Goodlad & Sirotnik Future of School-University Partnerships

Goodlad, J. I., & Sirotnik, K. A. (1988). The future of school-university partnerships. In K. A. Sirotnik & J. I. Goodlad (Eds.), School-University partnerships in action: Concepts, cases, and concerns (pp. 205-225). New York: Teachers College Press.

Merging the Two Cultures: A Productive Tension

  • Survival of a partnership depends upon the preservation of each institution's individual cultural identity. Partnerships need to celebrate and retain the differences while still changing. Change is not the merging of cultures into one identity. Instead it is alterations that progress while retaining differences.
  • SYP (???): "Educators in the schools are capable of coming up with increasingly better ideas about their work and workplace, particularly if they have opportunities to observe and converse with co-workers in their own and other settings - something the partnerships described are designed to promote. But the record of so doing and then implementing radically different ways of conducting business is not impressive (p. 206)."
  • "The university has little to offer such a joining, however, if its faculty members create, in their ignorance of schools, some fictional characterizations of the precollegiate educational world (p. 208)." 
  • "We are proposing, then, not just a project in the reform of schooling or teacher education, but a way of life: a joining of schools and schools of education in a permanent partnership similar to those now imperfectly forged between most other professional schools and the settings where their graduates intern and practice (p. 210)."

Developing Trust and Ownership

  • Partnerships need trust.
  • "Lack of initial trust stems in part from the unfamiliar relationship between university-based and school-based people called for in the partnerships (p. 210)."

The Change Cycle

  • Change is not easy, simple, or linear.
  • Problem in the change process: "Herein lies a major problem in change processes. Because the very idea of change (and especially innovation) is threatening, particularly to persons who see themselves well served by the way things are, those involved often perceive a need to stay away from areas of controversy, at least initially (p. 214)."
  • "Those involved must come to understand that power is not finite. Sharing it usually creates more to spread around. Crossing over turf boundaries requires belief in that third characteristic of a symbiotic partnership: satisfaction of the self-intersts of other collaborators in a common agenda is essential to the satisfaction of one's own self-interests (p. 216)."

Developing a Common Agenda

  • Teacher isolationism inhibits critical reflection and dialogue and is contrary to the social nature of learning.
  • Principal isolationism exists as well and perpetuates the same issues.

Concluding Observations

  • "First, the role of executive director may prove to be crucial (p. 219)."

    • They are using these characteristics to describe an executive director, but I would argue all hybrids need them. Qualities of a hybrid: "One must be able to move readily back and forth between the culture of the school and the culture of the university, to have an understanding and an appreciation of the values of both, and to be perceived as contemptuous of neither. Increasingly, executive directors are learning the importance of being able 'to walk both sides of the street (p. 220).'"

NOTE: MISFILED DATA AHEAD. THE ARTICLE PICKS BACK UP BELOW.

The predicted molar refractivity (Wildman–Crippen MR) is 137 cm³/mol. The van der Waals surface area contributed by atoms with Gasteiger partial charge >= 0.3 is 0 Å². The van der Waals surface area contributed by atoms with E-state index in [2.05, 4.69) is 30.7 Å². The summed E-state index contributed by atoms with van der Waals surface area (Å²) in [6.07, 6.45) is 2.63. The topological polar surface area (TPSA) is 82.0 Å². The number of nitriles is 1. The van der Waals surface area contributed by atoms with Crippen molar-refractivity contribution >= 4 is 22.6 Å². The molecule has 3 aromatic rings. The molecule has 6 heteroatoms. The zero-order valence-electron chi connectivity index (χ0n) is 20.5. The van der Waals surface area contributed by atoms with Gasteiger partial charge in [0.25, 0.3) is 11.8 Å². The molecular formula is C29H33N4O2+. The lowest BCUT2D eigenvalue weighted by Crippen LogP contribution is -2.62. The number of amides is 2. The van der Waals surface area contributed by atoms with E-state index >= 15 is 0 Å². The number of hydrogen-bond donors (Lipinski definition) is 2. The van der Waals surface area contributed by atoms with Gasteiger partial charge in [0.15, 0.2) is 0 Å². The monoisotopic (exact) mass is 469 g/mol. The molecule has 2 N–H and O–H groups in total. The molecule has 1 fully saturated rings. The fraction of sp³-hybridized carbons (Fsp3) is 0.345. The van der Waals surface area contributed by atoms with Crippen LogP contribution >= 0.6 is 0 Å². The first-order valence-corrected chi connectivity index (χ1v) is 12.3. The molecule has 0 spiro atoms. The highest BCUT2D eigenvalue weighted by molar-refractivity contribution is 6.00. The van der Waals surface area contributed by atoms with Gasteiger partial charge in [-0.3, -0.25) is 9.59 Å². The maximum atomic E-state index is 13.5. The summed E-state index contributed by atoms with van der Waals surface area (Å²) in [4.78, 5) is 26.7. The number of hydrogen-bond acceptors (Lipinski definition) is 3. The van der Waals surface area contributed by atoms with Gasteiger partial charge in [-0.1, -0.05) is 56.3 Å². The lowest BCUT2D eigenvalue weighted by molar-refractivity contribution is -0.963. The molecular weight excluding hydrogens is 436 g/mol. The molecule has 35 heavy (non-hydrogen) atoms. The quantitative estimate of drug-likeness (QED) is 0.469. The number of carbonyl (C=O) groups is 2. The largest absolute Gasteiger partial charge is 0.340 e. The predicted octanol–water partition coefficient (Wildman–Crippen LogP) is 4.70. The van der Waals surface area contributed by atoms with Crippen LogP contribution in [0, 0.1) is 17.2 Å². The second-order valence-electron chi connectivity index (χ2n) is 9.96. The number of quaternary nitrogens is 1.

• "Perhaps more important than the promulgation of ideas may be the ability to draw ideas from others and move them into a common agenda and strategies for action. The ability to question and even challenge others without being threatening, to supply information and resources at critical junctures, and to foster the use of relevant data in all inquiry appears to be a productive, though perhaps rare, trait (p. 220)."
  • "Second, whatever the governance structure initially established, it will create problems and probably will require later modification (p. 220)."

    • "Ultimately, the governance structure must be broadly representative of those upon whom significant educational improvement depends (p. 221)."
  • "Third, the disparity between the rhetoric of expectations and the financial commitment of school-university partnerships raises interesting questions about the future (p. 221)."

    • Partnerships must not exist on the peripheral if they are to survive. They must be an integrated and integral part of both institutions.
  • "Fourth, questions of involvement, participation, and representation must be resolved on shared turf: the individual school, on one hand, and the university's programs for preparing educators, on the other (p. 222)."
  • "Fifth, for this time, energy, and motivation to be poured into creating parallel programs is to assure failure (p. 223)."
  • "Sixth, if the necessary mechanisms are to be sensitively nurtured, the partnership must become self-conscious of the change process (p. 223)."
  • "Seventh, the ultimate indicators of the success of a school-university partnership are not what gets marked up on the scoreboard, however important short-term accomplishments are as motivators. The nature and quality of institutional and individual renewal serve as the source for determining evaluative indicators (p. 224)."
  • An analogy for renewal: "In brief, renewal is a process of readying the ship's crew for possibilities and emergencies, changing the compass in the light of new data on rocks and clear passages ahead, taking appropriate action as a way of bringing informed experience to bear in considering further possibilities (p. 224)."
  • "The enemy of renewal is the quick-fix (p. 224)." MY THOUGHTS: Renewal is not a Band-aid approach. It is a disposition and a lifelong commitment.